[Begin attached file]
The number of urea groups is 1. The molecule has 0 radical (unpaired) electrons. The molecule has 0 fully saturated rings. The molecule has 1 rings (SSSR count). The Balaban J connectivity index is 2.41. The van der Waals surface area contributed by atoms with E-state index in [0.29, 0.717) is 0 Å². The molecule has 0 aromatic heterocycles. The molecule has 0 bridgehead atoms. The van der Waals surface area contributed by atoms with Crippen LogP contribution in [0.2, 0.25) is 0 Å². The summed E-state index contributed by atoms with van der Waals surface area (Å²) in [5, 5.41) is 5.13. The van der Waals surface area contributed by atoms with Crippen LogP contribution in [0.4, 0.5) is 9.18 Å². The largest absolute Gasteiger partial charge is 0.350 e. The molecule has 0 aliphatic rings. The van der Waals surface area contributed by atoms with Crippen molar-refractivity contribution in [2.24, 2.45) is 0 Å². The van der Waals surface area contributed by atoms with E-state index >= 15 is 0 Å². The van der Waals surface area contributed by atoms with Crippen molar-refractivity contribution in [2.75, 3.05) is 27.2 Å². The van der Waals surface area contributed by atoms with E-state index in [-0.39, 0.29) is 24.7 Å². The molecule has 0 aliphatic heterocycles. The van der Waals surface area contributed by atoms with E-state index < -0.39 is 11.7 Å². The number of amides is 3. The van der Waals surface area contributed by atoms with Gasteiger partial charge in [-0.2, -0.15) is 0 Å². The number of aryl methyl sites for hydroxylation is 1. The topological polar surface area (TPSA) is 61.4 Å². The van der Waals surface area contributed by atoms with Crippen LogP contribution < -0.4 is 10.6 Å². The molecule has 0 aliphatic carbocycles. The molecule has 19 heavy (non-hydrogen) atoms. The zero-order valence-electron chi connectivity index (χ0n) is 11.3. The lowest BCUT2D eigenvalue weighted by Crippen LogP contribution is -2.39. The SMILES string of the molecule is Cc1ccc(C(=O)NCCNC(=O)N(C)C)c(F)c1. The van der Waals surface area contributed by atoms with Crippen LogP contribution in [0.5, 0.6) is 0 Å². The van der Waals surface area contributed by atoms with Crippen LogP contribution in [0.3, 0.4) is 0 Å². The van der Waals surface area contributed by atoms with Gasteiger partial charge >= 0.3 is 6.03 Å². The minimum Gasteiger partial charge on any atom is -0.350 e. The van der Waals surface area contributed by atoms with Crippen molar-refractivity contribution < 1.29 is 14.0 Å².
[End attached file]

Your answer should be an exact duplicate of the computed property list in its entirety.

The number of urea groups is 1. The molecule has 0 radical (unpaired) electrons. The molecule has 0 fully saturated rings. The molecule has 1 rings (SSSR count). The Balaban J connectivity index is 2.41. The van der Waals surface area contributed by atoms with E-state index in [0.29, 0.717) is 0 Å². The molecule has 0 aromatic heterocycles. The molecule has 0 bridgehead atoms. The van der Waals surface area contributed by atoms with Crippen LogP contribution in [0.2, 0.25) is 0 Å². The summed E-state index contributed by atoms with van der Waals surface area (Å²) in [5, 5.41) is 5.13. The van der Waals surface area contributed by atoms with Crippen LogP contribution in [0.4, 0.5) is 9.18 Å². The largest absolute Gasteiger partial charge is 0.350 e. The molecule has 0 aliphatic rings. The van der Waals surface area contributed by atoms with Crippen molar-refractivity contribution in [2.24, 2.45) is 0 Å². The van der Waals surface area contributed by atoms with E-state index >= 15 is 0 Å². The van der Waals surface area contributed by atoms with Crippen molar-refractivity contribution in [2.75, 3.05) is 27.2 Å². The van der Waals surface area contributed by atoms with E-state index in [-0.39, 0.29) is 24.7 Å². The molecule has 0 aliphatic heterocycles. The van der Waals surface area contributed by atoms with E-state index < -0.39 is 11.7 Å². The number of amides is 3. The van der Waals surface area contributed by atoms with Gasteiger partial charge in [-0.2, -0.15) is 0 Å². The number of aryl methyl sites for hydroxylation is 1. The topological polar surface area (TPSA) is 61.4 Å². The van der Waals surface area contributed by atoms with Crippen LogP contribution < -0.4 is 10.6 Å². The molecule has 0 aliphatic carbocycles. The molecule has 19 heavy (non-hydrogen) atoms. The zero-order valence-electron chi connectivity index (χ0n) is 11.3. The lowest BCUT2D eigenvalue weighted by Crippen LogP contribution is -2.39. The SMILES string of the molecule is Cc1ccc(C(=O)NCCNC(=O)N(C)C)c(F)c1. The van der Waals surface area contributed by atoms with Crippen LogP contribution in [0.5, 0.6) is 0 Å². The van der Waals surface area contributed by atoms with Crippen LogP contribution in [0.3, 0.4) is 0 Å². The van der Waals surface area contributed by atoms with Gasteiger partial charge >= 0.3 is 6.03 Å². The minimum Gasteiger partial charge on any atom is -0.350 e. The van der Waals surface area contributed by atoms with Crippen molar-refractivity contribution < 1.29 is 14.0 Å².